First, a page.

Time apart reveals so much about a relationship. The independence it allows will later translate to interdependence — two independent individuals choosing to rely on one another.
Couples who spend an unhealthy amount of time together may become enmeshed, losing their independence. Be cautious of the emotional entanglements that can arise when two become one prematurely by investing all of their time into a relationship.
Set aside quality time for your dating relationship, but be sure to set aside quality time for yourself — for your relationship with God, your ministries, your hobbies, your family and friends.
You were never meant to lose yourself within a dating relationship; rather you were meant to enhance yourself.
3. Guard Your Mind
Any counselor will tell you that there is a reputable kind of therapy called cognitive behavioral therapy. The idea behind this method of healing is that how you think has a direct impact on how you feel. All through the Bible, God reminds us of the power of the mind and the repercussions of our thinking. We are told to renew our minds (Rom. 12:2) and to keep our minds focused on what is good (Phil. 4:8). For many people, even more significant than their external behavior are their internal musings. Consequently, our thoughts about dating can have a tremendous impact on our emotional world.
Not only that, but how often can we create a world in our minds that doesn’t actually exist in real life? We have the tendency to analyze, and over-analyze every word, action, and behavior of the opposite sex trying to put the pieces of the puzzle together. These mind games can cause is to make something out of nothing–missing real life for what it actually is. Hours spent picking things apart and reading in between the lines can occupy your thoughts and consume your mind–immersing you in a world of dreaming that prevents you from experiencing real life. So keep your thoughts in check, and your emotions will follow suit.
4. Guard Your Conversation
It is so tempting to talk about the future when you’re dating. You want to dream together, to envision the future and create a life to live for. While it’s important to be on the same page in a relationship, I’ve met far too many couples who have jumped into these kinds of conversations way too fast. Discussions about marriage, children, and even sexual intimacy should be delayed until after you’ve laid a foundation of commitment and trust.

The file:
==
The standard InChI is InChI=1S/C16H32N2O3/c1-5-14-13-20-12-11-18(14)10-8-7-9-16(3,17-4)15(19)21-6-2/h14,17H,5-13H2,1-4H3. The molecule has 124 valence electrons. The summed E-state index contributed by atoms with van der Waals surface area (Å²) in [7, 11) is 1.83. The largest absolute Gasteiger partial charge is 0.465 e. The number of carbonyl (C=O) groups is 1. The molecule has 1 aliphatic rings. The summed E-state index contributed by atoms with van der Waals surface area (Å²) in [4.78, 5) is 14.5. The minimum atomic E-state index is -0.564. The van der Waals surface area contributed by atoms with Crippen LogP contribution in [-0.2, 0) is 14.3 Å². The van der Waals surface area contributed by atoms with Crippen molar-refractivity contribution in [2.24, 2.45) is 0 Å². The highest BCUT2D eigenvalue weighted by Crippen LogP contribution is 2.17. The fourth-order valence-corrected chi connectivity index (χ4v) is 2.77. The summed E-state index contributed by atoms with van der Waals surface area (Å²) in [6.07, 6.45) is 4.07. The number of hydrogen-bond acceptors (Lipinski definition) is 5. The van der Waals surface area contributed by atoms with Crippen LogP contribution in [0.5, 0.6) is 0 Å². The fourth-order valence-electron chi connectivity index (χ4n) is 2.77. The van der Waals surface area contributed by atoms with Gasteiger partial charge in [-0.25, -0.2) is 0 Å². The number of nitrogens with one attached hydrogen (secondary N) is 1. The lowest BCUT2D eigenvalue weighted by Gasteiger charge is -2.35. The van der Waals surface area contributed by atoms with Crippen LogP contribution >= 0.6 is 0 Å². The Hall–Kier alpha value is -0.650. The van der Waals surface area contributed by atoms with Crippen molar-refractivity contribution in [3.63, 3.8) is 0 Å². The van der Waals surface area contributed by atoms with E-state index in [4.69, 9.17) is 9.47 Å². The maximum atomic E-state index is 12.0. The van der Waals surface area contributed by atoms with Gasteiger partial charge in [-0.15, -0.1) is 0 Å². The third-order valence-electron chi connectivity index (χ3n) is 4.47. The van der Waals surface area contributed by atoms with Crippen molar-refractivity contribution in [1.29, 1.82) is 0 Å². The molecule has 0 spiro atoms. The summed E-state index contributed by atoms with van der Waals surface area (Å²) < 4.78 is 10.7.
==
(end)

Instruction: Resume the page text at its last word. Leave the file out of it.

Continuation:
It’s a problem when you commit to the future before you’ve committed to the present.
Rather than allowing your hopes for the future to blind you, savor, assess, invest in, and engage in your relationship where it is now. Commit to the moment, allowing your relationship to mature before permitting your conversation to jump ahead, because wherever your conversation goes, your heart will always follow. First lay the foundation; then build the house.
Your emotional world is one of the most intimate parts of who you are, so don’t allow it to be compromised. Healthy dating relationships call for an accurate understanding of your emotional temperament (more details about emotional temperament in the first part of this chapter) as well as the gradual building of trust. Protect yourself by guarding your heart, your mind, your time, and your conversation.
Be deliberate about setting emotional boundaries in dating. Take control of your relationships; otherwise, they will take control of you.
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Debra Fileta is a Professional Counselor, national speaker, relationship expert, and author of True Love Dates: Your Indispensable Guide to Finding the Love of Your Life, and Choosing Marriage: Why It Has To Start With We > Me where she writes candidly about love, sex, dating, relationships, and marriage. You may also recognize her voice from her 200+ articles at Relevant Magazine, Crosswalk.com, and all over the web! She’s the creator of this True Love Dates Blog, reaching millions of people with the message that healthy people make healthy relationships! Connect with her on Facebook or Twitter or book a session with her today!